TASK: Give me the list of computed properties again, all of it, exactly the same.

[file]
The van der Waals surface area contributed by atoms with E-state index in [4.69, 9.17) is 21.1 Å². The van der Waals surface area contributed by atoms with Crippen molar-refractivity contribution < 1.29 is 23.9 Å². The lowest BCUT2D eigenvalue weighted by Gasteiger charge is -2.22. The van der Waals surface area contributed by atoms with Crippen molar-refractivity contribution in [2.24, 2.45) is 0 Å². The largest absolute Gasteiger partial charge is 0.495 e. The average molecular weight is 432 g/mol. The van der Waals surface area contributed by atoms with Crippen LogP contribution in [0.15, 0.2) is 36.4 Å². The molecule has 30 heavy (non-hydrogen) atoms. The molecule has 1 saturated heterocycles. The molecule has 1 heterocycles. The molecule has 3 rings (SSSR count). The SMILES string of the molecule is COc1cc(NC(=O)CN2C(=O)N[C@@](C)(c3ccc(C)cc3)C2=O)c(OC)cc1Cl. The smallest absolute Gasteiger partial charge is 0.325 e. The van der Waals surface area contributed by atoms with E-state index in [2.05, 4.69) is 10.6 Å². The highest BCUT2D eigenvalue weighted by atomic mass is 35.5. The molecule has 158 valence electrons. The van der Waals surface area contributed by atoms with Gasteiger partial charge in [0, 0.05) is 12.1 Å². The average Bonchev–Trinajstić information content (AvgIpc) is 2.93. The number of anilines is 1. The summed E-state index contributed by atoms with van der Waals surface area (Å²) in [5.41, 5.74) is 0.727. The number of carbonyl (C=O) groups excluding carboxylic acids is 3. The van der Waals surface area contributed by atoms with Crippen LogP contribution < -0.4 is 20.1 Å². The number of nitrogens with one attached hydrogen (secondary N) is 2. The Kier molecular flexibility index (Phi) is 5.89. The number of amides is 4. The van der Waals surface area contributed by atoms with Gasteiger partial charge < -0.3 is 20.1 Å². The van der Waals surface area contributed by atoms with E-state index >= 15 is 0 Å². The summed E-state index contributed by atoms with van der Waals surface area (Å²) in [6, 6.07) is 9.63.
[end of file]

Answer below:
The van der Waals surface area contributed by atoms with E-state index in [4.69, 9.17) is 21.1 Å². The van der Waals surface area contributed by atoms with Crippen molar-refractivity contribution < 1.29 is 23.9 Å². The lowest BCUT2D eigenvalue weighted by Gasteiger charge is -2.22. The van der Waals surface area contributed by atoms with Crippen molar-refractivity contribution in [2.24, 2.45) is 0 Å². The largest absolute Gasteiger partial charge is 0.495 e. The average molecular weight is 432 g/mol. The van der Waals surface area contributed by atoms with Crippen LogP contribution in [0.15, 0.2) is 36.4 Å². The molecule has 30 heavy (non-hydrogen) atoms. The molecule has 1 saturated heterocycles. The molecule has 1 heterocycles. The molecule has 3 rings (SSSR count). The SMILES string of the molecule is COc1cc(NC(=O)CN2C(=O)N[C@@](C)(c3ccc(C)cc3)C2=O)c(OC)cc1Cl. The smallest absolute Gasteiger partial charge is 0.325 e. The van der Waals surface area contributed by atoms with E-state index in [2.05, 4.69) is 10.6 Å². The highest BCUT2D eigenvalue weighted by atomic mass is 35.5. The molecule has 158 valence electrons. The van der Waals surface area contributed by atoms with Gasteiger partial charge in [0, 0.05) is 12.1 Å². The average Bonchev–Trinajstić information content (AvgIpc) is 2.93. The number of anilines is 1. The summed E-state index contributed by atoms with van der Waals surface area (Å²) in [5.41, 5.74) is 0.727. The number of carbonyl (C=O) groups excluding carboxylic acids is 3. The van der Waals surface area contributed by atoms with Crippen LogP contribution < -0.4 is 20.1 Å². The number of nitrogens with one attached hydrogen (secondary N) is 2. The Kier molecular flexibility index (Phi) is 5.89. The number of amides is 4. The van der Waals surface area contributed by atoms with Gasteiger partial charge < -0.3 is 20.1 Å². The van der Waals surface area contributed by atoms with E-state index >= 15 is 0 Å². The summed E-state index contributed by atoms with van der Waals surface area (Å²) in [6, 6.07) is 9.63.